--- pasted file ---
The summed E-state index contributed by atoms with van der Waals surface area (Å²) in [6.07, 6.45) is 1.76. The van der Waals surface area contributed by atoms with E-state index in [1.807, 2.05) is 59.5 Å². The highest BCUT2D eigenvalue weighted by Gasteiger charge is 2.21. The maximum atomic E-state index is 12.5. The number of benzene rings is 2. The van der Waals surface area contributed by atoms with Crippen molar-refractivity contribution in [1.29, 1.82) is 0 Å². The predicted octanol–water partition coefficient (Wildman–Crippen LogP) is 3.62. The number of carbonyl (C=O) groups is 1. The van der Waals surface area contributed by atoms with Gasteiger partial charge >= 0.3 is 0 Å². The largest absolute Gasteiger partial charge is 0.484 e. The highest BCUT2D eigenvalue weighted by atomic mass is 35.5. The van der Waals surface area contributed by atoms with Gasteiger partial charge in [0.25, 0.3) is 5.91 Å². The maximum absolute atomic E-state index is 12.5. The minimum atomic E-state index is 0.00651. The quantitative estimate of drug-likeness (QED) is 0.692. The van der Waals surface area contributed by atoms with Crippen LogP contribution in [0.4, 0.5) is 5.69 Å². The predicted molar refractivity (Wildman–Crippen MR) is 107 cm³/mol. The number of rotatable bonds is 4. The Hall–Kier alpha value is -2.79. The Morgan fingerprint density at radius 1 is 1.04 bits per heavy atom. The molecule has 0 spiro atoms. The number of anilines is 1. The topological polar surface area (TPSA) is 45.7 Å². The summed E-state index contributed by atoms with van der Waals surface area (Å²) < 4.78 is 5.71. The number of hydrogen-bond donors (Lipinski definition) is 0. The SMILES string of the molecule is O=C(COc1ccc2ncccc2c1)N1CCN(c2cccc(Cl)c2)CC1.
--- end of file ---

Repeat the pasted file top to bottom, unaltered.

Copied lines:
The summed E-state index contributed by atoms with van der Waals surface area (Å²) in [6.07, 6.45) is 1.76. The van der Waals surface area contributed by atoms with E-state index in [1.807, 2.05) is 59.5 Å². The highest BCUT2D eigenvalue weighted by Gasteiger charge is 2.21. The maximum atomic E-state index is 12.5. The number of benzene rings is 2. The van der Waals surface area contributed by atoms with Crippen molar-refractivity contribution in [1.29, 1.82) is 0 Å². The predicted octanol–water partition coefficient (Wildman–Crippen LogP) is 3.62. The number of carbonyl (C=O) groups is 1. The van der Waals surface area contributed by atoms with Gasteiger partial charge >= 0.3 is 0 Å². The largest absolute Gasteiger partial charge is 0.484 e. The highest BCUT2D eigenvalue weighted by atomic mass is 35.5. The van der Waals surface area contributed by atoms with Gasteiger partial charge in [0.25, 0.3) is 5.91 Å². The maximum absolute atomic E-state index is 12.5. The minimum atomic E-state index is 0.00651. The quantitative estimate of drug-likeness (QED) is 0.692. The van der Waals surface area contributed by atoms with Crippen LogP contribution in [0.4, 0.5) is 5.69 Å². The predicted molar refractivity (Wildman–Crippen MR) is 107 cm³/mol. The number of rotatable bonds is 4. The Hall–Kier alpha value is -2.79. The Morgan fingerprint density at radius 1 is 1.04 bits per heavy atom. The molecule has 0 spiro atoms. The number of anilines is 1. The topological polar surface area (TPSA) is 45.7 Å². The summed E-state index contributed by atoms with van der Waals surface area (Å²) < 4.78 is 5.71. The number of hydrogen-bond donors (Lipinski definition) is 0. The SMILES string of the molecule is O=C(COc1ccc2ncccc2c1)N1CCN(c2cccc(Cl)c2)CC1.